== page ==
People with darker skin can get skin cancer
People who have darker skin tones are not immune to sunburns or skin cancer, Dr. Benabio says. While the incidence of melanoma is higher in fair-skinned people, melanoma can be more deadly in people of color because it’s often diagnosed in its later stages, he adds. These are the skin cancer myths you need to stop believing.
Do not underestimate just how damaging the sun really is
Fact: Sunshine is a beautiful, warm life essential. Also a fact: The World Health Organization’s International Agency for Research on Cancer includes ultraviolet radiation, including sunshine, in its Group 1 list of agents that cause cancer—alongside cigarette smoking and other known dangers.
Melanomas aren’t always colored
The stereotypical melanoma is an ominously dark brown or purple mole but some melanomas aren’t colored at all (or are simply skin colored), Dr. Frey cautions. Get any suspicious bump checked out by your dermatologist. Here are some other places you may be ignoring when you check for skin cancer symptoms.
The more moles you have, the higher your risk
Most of us have a smattering of moles but some people are covered in dozens or even hundreds of the brown, raised spots. It’s not just a cosmetic issue—the more moles you have the higher your risk of skin cancer, says Joel Schlessinger, MD, a dermatologist based in Omaha, Nebraska. “Anyone who has 50 or more moles, large moles, or unusual looking moles is at risk,” he says. Ask your doctor how often you need to get checked out based on your moles. Find out what happened when one woman underwent mole mapping.
Watch your screen time
Spending hours on your phone or tablet has been linked with health problems and now you can add potential skin damage to that list. “There are reports of increased UV damage from the reflection from cellphones and tablet screens on sunny days, so make sure you are protecting yourself using these devices,” says Elizabeth Farhat, MD, a dermatologist with Allina Health in St. Paul, Minnesota.
Tinted windows won’t protect you
Many people think their windshields and car windows provide sufficient protection from harmful rays but you can still get sun through window glass and that means sun damage, Dr. Farhat says. Tinting your car windows does not block UVA rays so wear sunscreen while driving or riding in a car.
Tanned skin is damaged, precancerous skin
A common myth is that a tan is a sign of good health or that getting a base tan will protect your skin against further sun damage. The reality is that any change in the color of your skin is a sign of sun damage and can set you up for skin cancer down the road, Dr. Schlessinger says. There is simply no such thing as a safe or healthy tan. This is the worst skin care advice dermatologists have ever heard.
Skin cancer doesn’t “feel” like anything
Skin cancer doesn’t typically hurt, Dr. Schlessinger says. “Most people think that something horrible will cause them pain, but that doesn’t happen with skin cancer,” he says. “These are painless and deadly and if you have any questions about a mole you should see a board-certified dermatologist as it could save your life.”
If it’s bleeding, call your doctor yesterday
Bleeding and/or “pearly” moles are one of the biggest signs of melanoma and should never be ignored, Dr. Schlessinger says. “People don’t notice their mole silently growing but by the time it’s turned black and started bleeding it is well past the point of no return and likely has spread,” he explains.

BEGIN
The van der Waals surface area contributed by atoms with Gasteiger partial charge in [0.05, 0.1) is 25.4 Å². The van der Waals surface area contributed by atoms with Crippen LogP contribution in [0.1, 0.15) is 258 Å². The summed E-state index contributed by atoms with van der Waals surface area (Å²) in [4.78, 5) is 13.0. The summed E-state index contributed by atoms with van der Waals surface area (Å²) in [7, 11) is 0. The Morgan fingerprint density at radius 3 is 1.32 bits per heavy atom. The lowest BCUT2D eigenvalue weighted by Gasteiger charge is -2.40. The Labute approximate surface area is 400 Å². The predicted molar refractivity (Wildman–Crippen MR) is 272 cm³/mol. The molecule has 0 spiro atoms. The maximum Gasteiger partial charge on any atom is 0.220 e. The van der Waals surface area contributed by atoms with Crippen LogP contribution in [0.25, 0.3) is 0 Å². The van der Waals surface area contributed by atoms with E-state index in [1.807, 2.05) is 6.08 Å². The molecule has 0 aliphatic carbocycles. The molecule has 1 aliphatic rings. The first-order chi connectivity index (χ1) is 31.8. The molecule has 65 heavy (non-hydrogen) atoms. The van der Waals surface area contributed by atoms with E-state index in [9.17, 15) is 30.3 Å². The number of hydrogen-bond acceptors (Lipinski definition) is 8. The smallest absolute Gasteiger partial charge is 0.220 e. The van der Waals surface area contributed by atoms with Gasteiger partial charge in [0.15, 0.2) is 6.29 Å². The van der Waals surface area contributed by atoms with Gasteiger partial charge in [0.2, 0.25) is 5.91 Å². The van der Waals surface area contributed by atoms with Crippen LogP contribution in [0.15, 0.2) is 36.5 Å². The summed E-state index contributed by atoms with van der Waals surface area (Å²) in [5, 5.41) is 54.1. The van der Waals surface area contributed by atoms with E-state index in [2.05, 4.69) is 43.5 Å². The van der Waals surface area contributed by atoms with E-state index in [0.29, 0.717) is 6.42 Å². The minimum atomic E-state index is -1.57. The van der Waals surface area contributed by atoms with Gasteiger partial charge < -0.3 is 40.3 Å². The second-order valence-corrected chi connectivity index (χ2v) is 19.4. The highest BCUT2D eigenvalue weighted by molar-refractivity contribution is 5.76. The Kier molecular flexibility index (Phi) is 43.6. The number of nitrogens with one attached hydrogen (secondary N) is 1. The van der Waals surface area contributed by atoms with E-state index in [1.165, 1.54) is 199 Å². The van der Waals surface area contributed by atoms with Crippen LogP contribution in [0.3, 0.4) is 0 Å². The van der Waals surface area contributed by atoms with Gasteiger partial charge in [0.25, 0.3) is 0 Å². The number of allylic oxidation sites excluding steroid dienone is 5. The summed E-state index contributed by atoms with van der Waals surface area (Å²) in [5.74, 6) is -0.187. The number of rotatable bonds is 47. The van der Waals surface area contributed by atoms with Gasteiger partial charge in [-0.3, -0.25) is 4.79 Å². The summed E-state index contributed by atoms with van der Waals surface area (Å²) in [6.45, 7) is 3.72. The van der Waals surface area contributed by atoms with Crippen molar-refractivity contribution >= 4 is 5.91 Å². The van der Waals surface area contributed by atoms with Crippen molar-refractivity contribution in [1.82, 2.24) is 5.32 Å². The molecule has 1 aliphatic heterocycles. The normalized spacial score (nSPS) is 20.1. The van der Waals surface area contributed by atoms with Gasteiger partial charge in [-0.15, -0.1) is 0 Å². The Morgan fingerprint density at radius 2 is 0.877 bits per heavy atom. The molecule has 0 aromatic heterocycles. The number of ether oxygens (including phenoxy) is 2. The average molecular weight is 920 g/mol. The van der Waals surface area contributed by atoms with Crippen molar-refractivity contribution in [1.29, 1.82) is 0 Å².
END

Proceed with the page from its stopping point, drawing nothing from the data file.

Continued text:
Watch your hands and feet especially
Be very aware of any moles on your feet and hands, particularly those that are darker in color, as they can be worse actors in general, Dr. Schlessinger says. Also be on the lookout for dark lines over your fingernails or toenails or dark spots underneath the nail as those can be signs of melanoma. Note: The UV light in gel manicures can contribute to skin cancer so put sunscreen on before a mani-pedi. Here are some places you can get skin cancer that aren’t on your skin.
Skin cancer sets you up for more skin cancer
Once you have had skin cancer, you need to follow up closely with your dermatologist because you are at risk for more skin cancers in the future, says Dr. Farhat. Next, find out the hopeful cancer statistics everyone should know.
- Archives of Dermatology: “Prevalence of a history of skin cancer in 2007: results of an incidence-based model”
- Keira Barr, MD, a dual-board certified dermatologist and founder of the Resilient Health Institute
- American Academy of Dermatology: “Types of Skin Cancer”
- American Cancer Society: “Survival Rates for Melanoma Skin Cancer”
- Journal of the American Academy of Dermatology: "All-cause mortality in patients with basal and squamous cell carcinoma: A systematic review and meta-analysis"
- American Academy of Dermatology: “Skin Cancer Incidence Rates”
- Prevent Cancer Foundation: “Skin Cancer”
- CancerResearchUK: “How does the sun and UV cause cancer?”
- Tsippora Shainhouse, MD, a board-certified dermatologist in Los Angeles, clinical instructor at the University of Southern California, and on the board for Sun Safety for Kids
- Paul B. Dean, MD, MPH, dermatologist and founder of SkinResourceMD.com
- Brittany Buhalog, MD, dermatologists specializing in skin cancer treatment at UCSF Medical Center in San Francisco
- Skin Cancer Foundation: “Sun-Protective Clothing”
- Joshua Zeichner, MD, Director of Cosmetic and Clinical Research in Dermatology at the Mount Sinai Hospital in New York City
- Prevent Cancer Foundation: “Save Your Skin”
- Jeffrey Benabio, MD, Dermatology Chief of Service, Kaiser Permanente San Diego
- Fayne L. Frey, MD, a dermatologist and surgeon specializing in skin cancer treatment
- International Agency for Research on Cancer: “IARC Monographs on the Identification of Carcinogenic Hazards to Humans”
- Joel Schlessinger, MD, a dermatologist based in Omaha, Nebraska
- Elizabeth Farhat, MD, a dermatologist with Allina Health in St. Paul, Minnesota